(SEMC), who can block the entry of your product into
China, is going to be pruned from the product list pretty damn quickly.

Ian.

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RE: Intercepting Microsoft wireless keyboard communications

2007-12-09 Thread Ian Farquhar (ifarquha)
When I looked at this circa 2001-2002, for another company, other 27MHz
keyboards didn't even bother to encrypt.  Most of the data was sent in
the clear, with neither encryption nor robust authentication.

Exactly what makes this problem so difficult eludes me, although one
suspects that the savage profit margins on consumables like keyboards
and mice might have something to do with it.

Ian. 

-Original Message-
From: [EMAIL PROTECTED]
[mailto:[EMAIL PROTECTED] On Behalf Of Leichter, Jerry
Sent: Friday, 7 December 2007 10:13 AM
To: cryptography@metzdowd.com
Subject: Intercepting Microsoft wireless keyboard communications

http://www.dreamlab.net/download/articles/Press%20Release%20Dreamlab%20T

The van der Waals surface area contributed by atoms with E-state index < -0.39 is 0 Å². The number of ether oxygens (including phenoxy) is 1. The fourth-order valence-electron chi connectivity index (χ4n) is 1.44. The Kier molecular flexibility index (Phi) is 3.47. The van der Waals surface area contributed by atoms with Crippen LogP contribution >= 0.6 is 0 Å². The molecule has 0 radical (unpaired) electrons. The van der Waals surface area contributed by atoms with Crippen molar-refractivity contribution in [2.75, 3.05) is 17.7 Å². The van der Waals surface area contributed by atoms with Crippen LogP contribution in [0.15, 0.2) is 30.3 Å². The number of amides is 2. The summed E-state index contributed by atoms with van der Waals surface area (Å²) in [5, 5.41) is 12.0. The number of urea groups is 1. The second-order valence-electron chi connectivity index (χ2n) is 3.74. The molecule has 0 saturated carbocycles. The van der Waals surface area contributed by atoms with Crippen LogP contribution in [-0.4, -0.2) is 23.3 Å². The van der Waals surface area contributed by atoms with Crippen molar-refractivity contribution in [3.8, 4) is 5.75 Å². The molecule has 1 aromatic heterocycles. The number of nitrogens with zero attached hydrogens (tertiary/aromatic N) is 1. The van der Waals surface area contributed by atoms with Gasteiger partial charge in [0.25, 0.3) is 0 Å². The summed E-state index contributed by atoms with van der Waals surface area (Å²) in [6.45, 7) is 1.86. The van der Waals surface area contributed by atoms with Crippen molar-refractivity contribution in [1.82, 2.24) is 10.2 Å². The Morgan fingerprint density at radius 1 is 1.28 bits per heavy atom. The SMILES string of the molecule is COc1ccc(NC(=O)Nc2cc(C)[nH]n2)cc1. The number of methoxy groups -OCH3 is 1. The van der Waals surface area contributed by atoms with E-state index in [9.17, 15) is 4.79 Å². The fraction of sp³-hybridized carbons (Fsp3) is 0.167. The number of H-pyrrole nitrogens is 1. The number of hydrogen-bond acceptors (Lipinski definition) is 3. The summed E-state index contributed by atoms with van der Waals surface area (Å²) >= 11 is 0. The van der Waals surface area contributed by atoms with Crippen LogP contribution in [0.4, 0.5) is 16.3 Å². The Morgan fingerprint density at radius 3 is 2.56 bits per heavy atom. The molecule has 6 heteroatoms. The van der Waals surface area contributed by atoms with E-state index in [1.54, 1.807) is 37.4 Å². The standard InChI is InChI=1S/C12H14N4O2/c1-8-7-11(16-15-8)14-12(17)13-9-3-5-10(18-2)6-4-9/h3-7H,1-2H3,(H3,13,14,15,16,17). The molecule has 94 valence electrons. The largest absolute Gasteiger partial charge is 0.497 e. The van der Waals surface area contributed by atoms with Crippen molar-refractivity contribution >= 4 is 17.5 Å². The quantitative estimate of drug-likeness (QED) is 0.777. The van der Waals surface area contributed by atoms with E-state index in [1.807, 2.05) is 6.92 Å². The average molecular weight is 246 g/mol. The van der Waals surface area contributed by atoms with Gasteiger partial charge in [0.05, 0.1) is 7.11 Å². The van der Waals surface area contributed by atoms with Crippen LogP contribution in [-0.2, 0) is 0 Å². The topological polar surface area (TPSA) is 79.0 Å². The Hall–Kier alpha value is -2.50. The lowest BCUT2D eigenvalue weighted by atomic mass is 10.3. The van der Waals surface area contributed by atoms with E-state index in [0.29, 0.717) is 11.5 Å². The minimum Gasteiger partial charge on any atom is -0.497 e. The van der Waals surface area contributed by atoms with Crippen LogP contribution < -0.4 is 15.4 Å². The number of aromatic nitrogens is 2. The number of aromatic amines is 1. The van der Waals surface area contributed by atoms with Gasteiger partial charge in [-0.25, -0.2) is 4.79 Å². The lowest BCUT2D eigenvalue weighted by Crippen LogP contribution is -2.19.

echnologies%20Wireless%20Keyboard.pdf

Computerworld coverage at

http://www.computerworld.com/action/article.do?command=viewArticleBasic;
articleId=9051480

The main protection against interception is the proprietary protocol,
which these guys were able to reverse engineer.  The exchange is
encrypted using a Caeser cipher (XOR with a single byte that is the
common key, which is the only secret in the system); they say they can
determine the right key within 30 characters or so.  Their current
hardware can read the data from 33 feet away; with a better antenna,
well over a hundred feet should be possible.  These things operate at
27 MHz, which will penetrate walls easily.

Reading multiple keyboards at once is possible and they already do it.
They are looking at injecting data into the stream - presumably not very
hard.

Many other brands of wireless keyboard may well be equally vulnerable.

-- Jerry